Winston will win the Heisman, but by how much?

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By now, the cat’s pretty much out of the bag: Jameis Winston is going to win the Heisman Trophy this coming Saturday.

For those who like to follow the ins and outs of the Heisman, though, the question now is: What will the margin look like?  Will the Florida State freshman take home the trophy in a landslide of epic proportions or will the race be a little closer, reflecting the fact that there are six finalists in New York for the ceremony?

Let’s first throw out the idea that this race is going to be close. It won’t. The six finalists merely reflect the lack of a consensus challenger to Winston. The way the Heisman Trust decides who is named a finalist is based on the distribution of the vote totals. They always start with a minimum of three finalists. If there is not a significant drop off from the point total of the third-place finisher to that of the fourth-place finisher, then a fourth finalist is added. The same rule is applied to the gap between fourth and fifth. If they are in the same ballpark, then a fifth finalist is named. This year, there was not much of a gap between the fifth and sixth-place finishers, so we have six.

But to figure out the extent of Winston’s winning margin, one first needs to have an idea of what some past Heisman votes looked like. Here are the biggest landslides in Heisman history:

Player Year Margin
OJ Simpson 1968 1,750 points
Troy Smith 2006 1,662 points
Charlie Ward 1993 1,622 points
Desmond Howard 1991 1,574 points
Ricky Williams 1998 1,563 points
Vinny Testaverde 1986 1,541 points
Howard Cassady 1955 1,477 points
Roger Staubach 1963 1,356 points
Dick Kazmaier 1951 1,353 points
Billy Cannon 1959 1,316 points
Cam Newton 2010 1,184 points

Smith’s total might be the most relevant in this discussion since the number of voters in 2006 (924) is about the same as it is now (928), whereas in Simpson’s day there were 1,200. Smith also holds the record for highest percentage of first-place votes claimed as his 801 first-place votes were 86 percent of the total first-place votes received. Simpson’s 855 first-place votes remains the overall record, but it was from a larger pool of voters.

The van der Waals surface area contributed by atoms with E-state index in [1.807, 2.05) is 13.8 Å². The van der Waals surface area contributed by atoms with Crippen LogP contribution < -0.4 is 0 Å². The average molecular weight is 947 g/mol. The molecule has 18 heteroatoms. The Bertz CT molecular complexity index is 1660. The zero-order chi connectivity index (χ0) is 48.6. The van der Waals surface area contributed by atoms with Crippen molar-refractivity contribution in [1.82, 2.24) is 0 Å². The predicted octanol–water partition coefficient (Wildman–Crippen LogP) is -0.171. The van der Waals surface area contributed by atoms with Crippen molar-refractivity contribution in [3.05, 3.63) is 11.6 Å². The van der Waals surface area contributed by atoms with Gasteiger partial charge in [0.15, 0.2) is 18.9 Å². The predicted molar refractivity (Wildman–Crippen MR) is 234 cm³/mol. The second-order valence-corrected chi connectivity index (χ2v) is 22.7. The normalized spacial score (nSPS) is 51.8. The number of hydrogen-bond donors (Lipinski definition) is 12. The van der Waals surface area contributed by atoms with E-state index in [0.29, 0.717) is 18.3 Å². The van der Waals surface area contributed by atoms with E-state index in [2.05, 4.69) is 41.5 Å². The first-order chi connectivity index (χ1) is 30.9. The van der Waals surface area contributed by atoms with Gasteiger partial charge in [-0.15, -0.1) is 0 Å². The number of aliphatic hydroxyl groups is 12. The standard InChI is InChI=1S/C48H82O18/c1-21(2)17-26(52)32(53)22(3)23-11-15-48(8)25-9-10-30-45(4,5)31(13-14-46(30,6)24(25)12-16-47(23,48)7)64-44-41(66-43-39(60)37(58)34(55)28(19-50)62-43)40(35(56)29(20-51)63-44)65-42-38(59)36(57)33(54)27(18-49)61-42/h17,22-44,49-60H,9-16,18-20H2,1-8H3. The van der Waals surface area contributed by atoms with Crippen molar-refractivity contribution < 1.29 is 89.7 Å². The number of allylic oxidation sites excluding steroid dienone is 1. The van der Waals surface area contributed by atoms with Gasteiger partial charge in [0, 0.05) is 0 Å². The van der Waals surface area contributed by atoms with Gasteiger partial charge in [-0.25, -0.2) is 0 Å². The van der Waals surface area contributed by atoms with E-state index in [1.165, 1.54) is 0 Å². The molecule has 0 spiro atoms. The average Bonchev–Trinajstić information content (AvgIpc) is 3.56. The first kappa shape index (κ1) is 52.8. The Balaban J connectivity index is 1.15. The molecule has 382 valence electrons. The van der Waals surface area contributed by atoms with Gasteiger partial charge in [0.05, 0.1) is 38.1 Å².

So can Winston approach Smith’s level of support? Or will his result look more like Cam Newton’s, whose 729 first-place votes in 2010 is fourth all-time in Heisman history ? Voters that year either voted Newton first, or left him off the ballot altogether — he was missing from 119 ballots — which is why his margin of victory is only 11th-best in Heisman history. Or perhaps Winston’s coming landslide will be impressive, but not among the top 10.

A peek at the Heisman regions might provide a clue.

There are six Heisman voting regions: The Far West, the Mid-West, the Southwest, the South, the Mid-Atlantic and the Northeast. There are 145 media members in each region (with 57 former Heisman winners scattered nationally). It’s a safe assumption that Winston will win every one of these regions. But what kind of support will the other finalists get?